We first started working with Dr Mick Grierson and his team at EAVI Goldsmiths when we were commissioned by Unlimited to deliver an innovative 7 country digital art project which involved 72 disabled and non-disabled artists making 23 new pieces of music and video inspired by the vision and imagination of the young autistic artist, Dean Rodney. The EAVI team transformed the Dean Rodney Singers seven dimensional universe in to a psychedelic arcade installation that took over the 5th Floor of the Royal Festival during the Paralympics in 2012. One of the unexpected outcomes of the collaboration was a bespoke Dean Rodney Singers app which gave the user an opportunity to play and remix one of the musical arcade games on their mobile or tablet.
The success of this collaboration gave us the confidence to approach Creativeworks London to develop another bespoke app with Goldsmiths – this time to accompany the physical and digital release of the Heart n Soul produced glitch pop band, The Fish Police. The Fish Police are themselves a collaboration between two young autistic young musicians and their one time music tutor and current MD for Grace Jones, Charles Stuart. Both Charles and lead singer of the band Dean were heavily involved in the Dean Rodney Singers project so there was a natural momentum and synergy to build on with the Creativeworks London Creative Voucher project.
The result was the Fish Police App another groundbreaking mix of visuals and music that built on and enhanced the work on the Dean Rodney Singers app and was a collaboration with the programmer Chris Kiefer from Goldsmiths. User testing was essential to this process and resulted in a far more creative and accessible piece of software.
Our interest and knowledge in making digital music had been ignited by both projects and alongside Digital Associate Justin Spooner from Unthinkable and the ex-Sony games designer and technologist Cas Sawyer from Public Domain Corp we embarked on our biggest digital project to date, alongside Goldsmiths and the EAVI team. This was an 18 month piece of research and development funded by the ACE NESTA Digital R & D fund and has resulted in the SoundLab project which has thoroughly explored and tested ways that a range of digital instruments, apps, iPads and software can we used to together to make expressive musical possibilities for people with learning disabilities (and consequently everyone else) more accessible and available.
The culmination of that project is both the sharing of everything we have learnt, which is on the Make Your SoundLab website as well as an innovative sharing event taking place at NESTA in November 2015.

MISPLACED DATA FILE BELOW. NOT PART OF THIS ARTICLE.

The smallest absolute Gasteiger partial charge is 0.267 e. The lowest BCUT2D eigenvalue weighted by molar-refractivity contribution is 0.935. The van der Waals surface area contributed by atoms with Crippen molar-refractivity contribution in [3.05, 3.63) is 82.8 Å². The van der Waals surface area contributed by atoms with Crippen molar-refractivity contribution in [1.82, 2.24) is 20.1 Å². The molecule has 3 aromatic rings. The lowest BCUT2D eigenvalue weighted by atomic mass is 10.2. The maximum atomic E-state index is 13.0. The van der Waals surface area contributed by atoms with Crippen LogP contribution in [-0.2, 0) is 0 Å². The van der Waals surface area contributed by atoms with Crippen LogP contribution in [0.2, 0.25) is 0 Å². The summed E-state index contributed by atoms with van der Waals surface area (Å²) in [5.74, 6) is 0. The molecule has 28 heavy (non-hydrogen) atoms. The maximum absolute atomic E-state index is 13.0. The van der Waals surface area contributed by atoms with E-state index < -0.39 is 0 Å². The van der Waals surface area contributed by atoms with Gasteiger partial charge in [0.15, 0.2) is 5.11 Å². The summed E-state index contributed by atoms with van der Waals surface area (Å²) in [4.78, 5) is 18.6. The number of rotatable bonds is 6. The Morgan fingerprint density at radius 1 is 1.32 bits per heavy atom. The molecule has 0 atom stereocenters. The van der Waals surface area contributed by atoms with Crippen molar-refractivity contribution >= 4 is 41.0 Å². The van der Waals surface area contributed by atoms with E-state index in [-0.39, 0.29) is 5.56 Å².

We are now carrying on the relationship into our fourth year with Goldsmiths through the Creativeworks London Boost project where we are researching and testing out new innovative ways of supporting arts charities to benefit from a new fundraising/giving and receiving platform.
One of the most positive things that I hear most at Heart n Soul is that we create an environment where people feel free to be themselves. It is central to our ethos and values that we try to make spaces where people feel safe, free and creative. This is as true at a Board of Trustees meeting as it is at a SoundLab electronic music experimentation session and has been an essential element of how we have worked with our tech and research partners on the Creativeworks London Creative Voucher and Boost projects.
Giving people space, permission to make mistakes, to experiment, have fun and try new things and new ways of making stuff happen is in the DNA of Heart n Soul. We are at our most comfortable when we are in a secure environment but not really sure what is going to happen next – but whatever does will be ok – the worst thing that is going to happen is that we will learn something new!
It is by tuning into what might be described as the aesthetic of learning disability culture that we have all found the confidence and belief to model these ways of being. To be authentically present and open to all possibilities at all times.
The principles and framework we have chosen to achieve this have been to create and inspire an environment that is completely informed by respect and trust – this has been essential. To remain open to all possibilities at all times – to not have a hidden agenda that you are not sharing with people, being prepared to work with what is happening right here, right now in front of you and to not be worried if that is taking you in a direction that you had not necessarily planned for. If you are unclear about this methodology you can potentially become a bolt on/part of an existing process/project that has an already prescribed outcome that will not give you the freedom to explore and experiment.
Picture caption: Do Your Own Thing digital pop-up band
Photography: Tim Mitchell